Based on Stephen Karam’s Tony-winning play, and adapted and directed by Karam himself, The Humans centers on the Blake family as they gather in lower Manhattan for a Thanksgiving dinner. The mood is about as warm as a broken oven. Deirdre (Jayne Houdyshell, brilliantly reprising her role from the play) and Erik (Richard Jenkins) have driven hours to visit their younger daughter, Brigid (Beanie Feldstein), at her new apartment, where she lives with her boyfriend, Richard (Steven Yeun)—but all they’ve gotten for their journey are terse thank-yous and cheap champagne in plastic cups. Aimee (Amy Schumer), their older daughter, is still reeling from a recent breakup and career setbacks, while Momo (June Squibb), Erik’s mother, has dementia and must be cared for at all times. The setting doesn’t help: Brigid and Richard’s home is a thin-walled, claustrophobia-inducing space that lets in barely any natural light. Each family member has something to get off his or her chest, and it’s as if their collective dread has permeated the foreboding premises. Or is it the reverse?
A new, highly contagious variant could have terrible consequences. But if it ends up causing milder symptoms than Delta, there’s a real upside.
World, meet Omicron; Omicron, meet a lot of people who are very, very anxious to know more about you.
The arrival of the newest coronavirus variant, first identified in Botswana and South Africa and now present in the United States, might be bad news, or it might be terrible news—or maybe it’s just a temporary distraction from Delta. Ultimately, Omicron’s effect on the course of the pandemic will be determined by three factors: its transmissibility; the degree to which it evades our existing immune defenses; and its virulence, or the severity of the disease that it causes. If Omicron turns out to jump between hosts with ease, blow past our neutralizing antibodies, and cause unusually dangerous complications, we’ll all be in deep trouble. But it could also turn out to do a lot of other things, with more subtle implications. If Omicron ends up being super contagious, for example, but mild in its symptoms, that might even be a good thing—a perfect variant, just in time for Christmas.
What Peter Jackson’s Get Back reveals about the Beatles breakup
What is happening to the Beatles? Whose idea was this? What is going on? It’s January 1969, and look at them: stuck on a soundstage in Twickenham Film Studios—the Beatles!—sitting around like a bunch of YouTubers, idly generating content. They burble; they dawdle; they pick up their instruments and put them down again. They are of the ’60s and they are above the ’60s. “I think your beard suits you … man,” George says to Paul. Planes of shifting color light up the white screens behind them, viridescent splodges and blooms of moody fuchsia, as if they’re trapped at the end of a rainbow. Everybody’s watching, everybody’s listening: nosy cameras, nudging mics, cables and crew members all over the place.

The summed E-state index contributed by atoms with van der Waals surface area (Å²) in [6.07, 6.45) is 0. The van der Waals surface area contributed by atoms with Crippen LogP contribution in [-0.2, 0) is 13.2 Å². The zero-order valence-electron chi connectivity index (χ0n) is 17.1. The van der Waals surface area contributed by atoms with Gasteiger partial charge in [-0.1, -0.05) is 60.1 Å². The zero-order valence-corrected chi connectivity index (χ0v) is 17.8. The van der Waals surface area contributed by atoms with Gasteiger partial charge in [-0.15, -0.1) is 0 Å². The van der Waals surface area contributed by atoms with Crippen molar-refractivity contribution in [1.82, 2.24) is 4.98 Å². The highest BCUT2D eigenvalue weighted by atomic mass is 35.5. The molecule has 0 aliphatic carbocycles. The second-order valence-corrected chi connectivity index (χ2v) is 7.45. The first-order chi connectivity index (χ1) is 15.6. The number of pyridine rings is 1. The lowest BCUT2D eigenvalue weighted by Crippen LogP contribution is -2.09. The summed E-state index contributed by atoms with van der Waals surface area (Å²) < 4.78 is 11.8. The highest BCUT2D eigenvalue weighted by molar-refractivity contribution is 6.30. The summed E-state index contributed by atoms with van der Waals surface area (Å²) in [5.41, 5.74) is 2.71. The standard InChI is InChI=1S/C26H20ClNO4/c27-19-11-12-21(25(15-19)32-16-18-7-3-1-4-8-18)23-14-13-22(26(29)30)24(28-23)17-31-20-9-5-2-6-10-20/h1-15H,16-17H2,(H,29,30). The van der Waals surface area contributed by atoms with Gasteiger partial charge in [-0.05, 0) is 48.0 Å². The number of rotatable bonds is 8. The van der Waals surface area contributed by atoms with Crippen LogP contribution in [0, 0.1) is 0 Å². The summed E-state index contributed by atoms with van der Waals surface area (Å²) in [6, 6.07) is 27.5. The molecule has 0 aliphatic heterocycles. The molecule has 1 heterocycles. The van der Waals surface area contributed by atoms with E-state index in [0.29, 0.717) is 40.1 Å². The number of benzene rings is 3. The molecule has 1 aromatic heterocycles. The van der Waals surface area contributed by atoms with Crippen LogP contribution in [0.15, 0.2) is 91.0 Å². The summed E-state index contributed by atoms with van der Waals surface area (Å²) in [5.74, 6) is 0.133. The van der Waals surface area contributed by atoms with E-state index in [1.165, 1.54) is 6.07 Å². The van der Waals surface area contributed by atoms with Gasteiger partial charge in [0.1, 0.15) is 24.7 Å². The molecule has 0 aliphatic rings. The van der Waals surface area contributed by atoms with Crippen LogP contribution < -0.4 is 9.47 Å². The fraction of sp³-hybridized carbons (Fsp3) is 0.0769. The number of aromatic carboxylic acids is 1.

The Wildlife Photographer of the Year contest is inviting the public to vote for their favorite image, selected from a group of shortlisted entries.
The Wildlife Photographer of the Year contest is inviting the public to vote for their favorite image selected from a group of shortlisted entries in this year’s competition. Voting for the People’s Choice Award is open until February 2, 2022. Organizers have shared a handful of the candidates below. Be sure to click through to their site to see the rest of the images. Wildlife Photographer of the Year is developed and produced by the Natural History Museum in London. Captions are provided by the photographers and WPY organizers, and are lightly edited for style.
Sometimes, dips in immunization quality can be rescued with a little extra quantity.
If it doesn’t happen with this variant, it’ll happen with the next one, or maybe the next. Some version of this coronavirus is bound to flummox our vaccines. In the past two years, SARS-CoV-2 has hopscotched across the globe, rejiggering its genome to better coexist with us. The latest coronavirus contender, Omicron, has more than 50 mutations, making it the most heavily altered coronavirus variant of concern that researchers have identified to date. Even in the fully vaccinated, at least a few antibodies will likely be stumped, and at least a few cells infected. Our collective defenses may soon bear an Omicron-shaped dent.
But immunity isn’t a binary switch that some party-crashing variant can flip off. Even if a wily virus erodes some of the safeguards that our original-flavor vaccines have raised, it’s nearly impossible for a variant to wipe them away completely. “I don’t think we’re ever going to go back to square one of having no immunity against this virus,” Rishi Goel, an immunologist at the University of Pennsylvania, told me. Defenses, if they drop, should fall stepwise, not all at once: first against infection, then transmission and mild symptoms, and finally the severest disease. And vaccinated immune systems are extraordinarily stubborn about letting those last fortifications go.